May be the case that the aim right now is for the Tranche 1’s knowing that if the Typhoon replacement is delayed (which is highly likely) it should still hopefully be in place to replace the Tranch 2’s & 3’s (with F-35 order to fill the gap).
 

FighterJock

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When exactly is the Typhoon's out of service date? This has been annoying me for some time. :-\
 

Jackonicko

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RAF Typhoon OSD currently planned at 2040. Tranche 1 OSD set at around 2030.
 

Hood

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How come Typhoon gets to retire before I do? :'( Life just ain't fair.
On the bright side, I might get to see Tempest in service before I'm too old and addled to remember what an aircraft is.

I guess the OSD for the later Tranches might change depending on availability of F-35s and new Tempests. Much will depend on the future structure of the RAF.
The RAF in 22 years time might look as different from today as it looked in 1996 from today in terms of size and manpower. If the number of squadrons goes up or down then the demand for airframes will change. If it continues to shrink then a two-type frontline fast jet mix may well look totally uneconomic.
 

Jackonicko

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I doubt that Typhoon OSD will move much. There will have been very careful calculations about fleet size, flying hours and likely attrition, as well as lifetime buys of particular spares that may otherwise be subject to DMR or obsolescence, and this will effectively place a fairly hard limit on how long the aircraft can last. It's not just about fatigue life consumption. A few years before OSD (perhaps as much as a decade) the RAF will start making decisions on support contracts that will then make the OSD absolutely 'set in stone'.

That's why the Jaguar left service when it did. The fleet still had unused fatigue life, but the support contracts for engines, ejection seats and a host of other systems all ran out at a particular point, and extending them would have been impossible in some cases, and prohibitively expensive in others.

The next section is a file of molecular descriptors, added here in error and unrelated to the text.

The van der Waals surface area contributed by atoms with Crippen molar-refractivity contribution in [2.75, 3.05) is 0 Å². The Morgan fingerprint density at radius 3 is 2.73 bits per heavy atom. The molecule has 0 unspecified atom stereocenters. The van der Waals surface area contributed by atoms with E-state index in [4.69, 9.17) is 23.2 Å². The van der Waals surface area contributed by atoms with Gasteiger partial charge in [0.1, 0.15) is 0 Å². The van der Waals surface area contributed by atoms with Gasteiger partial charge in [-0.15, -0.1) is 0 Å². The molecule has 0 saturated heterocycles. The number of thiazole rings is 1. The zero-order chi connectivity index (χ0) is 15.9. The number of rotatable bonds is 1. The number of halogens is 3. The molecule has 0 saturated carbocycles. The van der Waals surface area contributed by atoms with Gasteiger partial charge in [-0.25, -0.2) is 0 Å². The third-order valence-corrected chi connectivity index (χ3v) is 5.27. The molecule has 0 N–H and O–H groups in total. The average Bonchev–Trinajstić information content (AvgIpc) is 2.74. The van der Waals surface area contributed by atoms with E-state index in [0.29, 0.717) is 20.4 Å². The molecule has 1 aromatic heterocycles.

Extending the Nimrod R1 in service by a few months was a really big deal - and it was not possible to stretch that aircraft's life sufficiently to bridge the gap between its planned retirement and the in service date of the Rivet Joint, despite a pressing operational need.
 

kaiserd

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Jackonicko said:
I doubt that Typhoon OSD will move much. There will have been very careful calculations about fleet size, flying hours and likely attrition, as well as lifetime buys of particular spares that may otherwise be subject to DMR or obsolescence, and this will effectively place a fairly hard limit on how long the aircraft can last. It's not just about fatigue life consumption. A few years before OSD (perhaps as much as a decade) the RAF will start making decisions on support contracts that will then make the OSD absolutely 'set in stone'.

That's why the Jaguar left service when it did. The fleet still had unused fatigue life, but the support contracts for engines, ejection seats and a host of other systems all ran out at a particular point, and extending them would have been impossible in some cases, and prohibitively expensive in others.

Extending the Nimrod R1 in service by a few months was a really big deal - and it was not possible to stretch that aircraft's life sufficiently to bridge the gap between its planned retirement and the in service date of the Rivet Joint, despite a pressing operational need.
Not sure I quite agree with you; there is likely to be substantial “give” for extension for the Tier 2 & 3 Typhoons (obviously at a cost).

The Jaguar left service when it did as prumarily as a budget measure (ahead of its planned Typhoon replacement) while the Nimrod had become a dangerous museum piece prior to its final withdrawal (the airframe a victim of being kept going too long with some bad planning, engineering and decisions made).